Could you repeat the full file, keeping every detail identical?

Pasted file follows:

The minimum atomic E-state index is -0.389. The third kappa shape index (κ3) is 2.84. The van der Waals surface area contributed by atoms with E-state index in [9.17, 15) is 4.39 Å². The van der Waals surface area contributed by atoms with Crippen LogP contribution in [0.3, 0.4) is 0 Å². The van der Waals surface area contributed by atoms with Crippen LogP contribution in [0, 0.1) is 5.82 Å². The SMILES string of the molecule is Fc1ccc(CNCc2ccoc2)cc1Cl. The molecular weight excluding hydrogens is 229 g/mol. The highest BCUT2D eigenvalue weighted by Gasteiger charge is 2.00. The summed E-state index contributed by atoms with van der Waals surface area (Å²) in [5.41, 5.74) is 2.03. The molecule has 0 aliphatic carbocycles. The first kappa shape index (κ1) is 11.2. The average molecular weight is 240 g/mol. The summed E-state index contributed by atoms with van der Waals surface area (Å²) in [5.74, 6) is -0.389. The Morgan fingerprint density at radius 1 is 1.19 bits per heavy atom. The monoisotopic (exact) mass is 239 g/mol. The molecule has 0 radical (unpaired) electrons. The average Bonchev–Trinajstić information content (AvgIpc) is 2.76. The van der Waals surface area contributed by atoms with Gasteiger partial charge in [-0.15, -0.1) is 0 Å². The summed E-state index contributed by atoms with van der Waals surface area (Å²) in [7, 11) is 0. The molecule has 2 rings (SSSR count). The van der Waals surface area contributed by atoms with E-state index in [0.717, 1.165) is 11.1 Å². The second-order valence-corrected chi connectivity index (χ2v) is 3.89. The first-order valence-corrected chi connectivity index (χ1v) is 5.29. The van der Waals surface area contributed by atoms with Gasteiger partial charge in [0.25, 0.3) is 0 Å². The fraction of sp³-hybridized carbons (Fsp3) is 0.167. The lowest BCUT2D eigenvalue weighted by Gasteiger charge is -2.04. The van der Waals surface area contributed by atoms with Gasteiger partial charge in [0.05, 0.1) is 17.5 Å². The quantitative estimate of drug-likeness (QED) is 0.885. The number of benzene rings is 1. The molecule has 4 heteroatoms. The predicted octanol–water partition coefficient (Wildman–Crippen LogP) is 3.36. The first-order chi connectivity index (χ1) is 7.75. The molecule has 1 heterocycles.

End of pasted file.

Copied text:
The minimum atomic E-state index is -0.389. The third kappa shape index (κ3) is 2.84. The van der Waals surface area contributed by atoms with E-state index in [9.17, 15) is 4.39 Å². The van der Waals surface area contributed by atoms with Crippen LogP contribution in [0.3, 0.4) is 0 Å². The van der Waals surface area contributed by atoms with Crippen LogP contribution in [0, 0.1) is 5.82 Å². The SMILES string of the molecule is Fc1ccc(CNCc2ccoc2)cc1Cl. The molecular weight excluding hydrogens is 229 g/mol. The highest BCUT2D eigenvalue weighted by Gasteiger charge is 2.00. The summed E-state index contributed by atoms with van der Waals surface area (Å²) in [5.41, 5.74) is 2.03. The molecule has 0 aliphatic carbocycles. The first kappa shape index (κ1) is 11.2. The average molecular weight is 240 g/mol. The summed E-state index contributed by atoms with van der Waals surface area (Å²) in [5.74, 6) is -0.389. The Morgan fingerprint density at radius 1 is 1.19 bits per heavy atom. The monoisotopic (exact) mass is 239 g/mol. The molecule has 0 radical (unpaired) electrons. The average Bonchev–Trinajstić information content (AvgIpc) is 2.76. The van der Waals surface area contributed by atoms with Gasteiger partial charge in [-0.15, -0.1) is 0 Å². The summed E-state index contributed by atoms with van der Waals surface area (Å²) in [7, 11) is 0. The molecule has 2 rings (SSSR count). The van der Waals surface area contributed by atoms with E-state index in [0.717, 1.165) is 11.1 Å². The second-order valence-corrected chi connectivity index (χ2v) is 3.89. The first-order valence-corrected chi connectivity index (χ1v) is 5.29. The van der Waals surface area contributed by atoms with Gasteiger partial charge in [0.25, 0.3) is 0 Å². The fraction of sp³-hybridized carbons (Fsp3) is 0.167. The lowest BCUT2D eigenvalue weighted by Gasteiger charge is -2.04. The van der Waals surface area contributed by atoms with Gasteiger partial charge in [0.05, 0.1) is 17.5 Å². The quantitative estimate of drug-likeness (QED) is 0.885. The number of benzene rings is 1. The molecule has 4 heteroatoms. The predicted octanol–water partition coefficient (Wildman–Crippen LogP) is 3.36. The first-order chi connectivity index (χ1) is 7.75. The molecule has 1 heterocycles.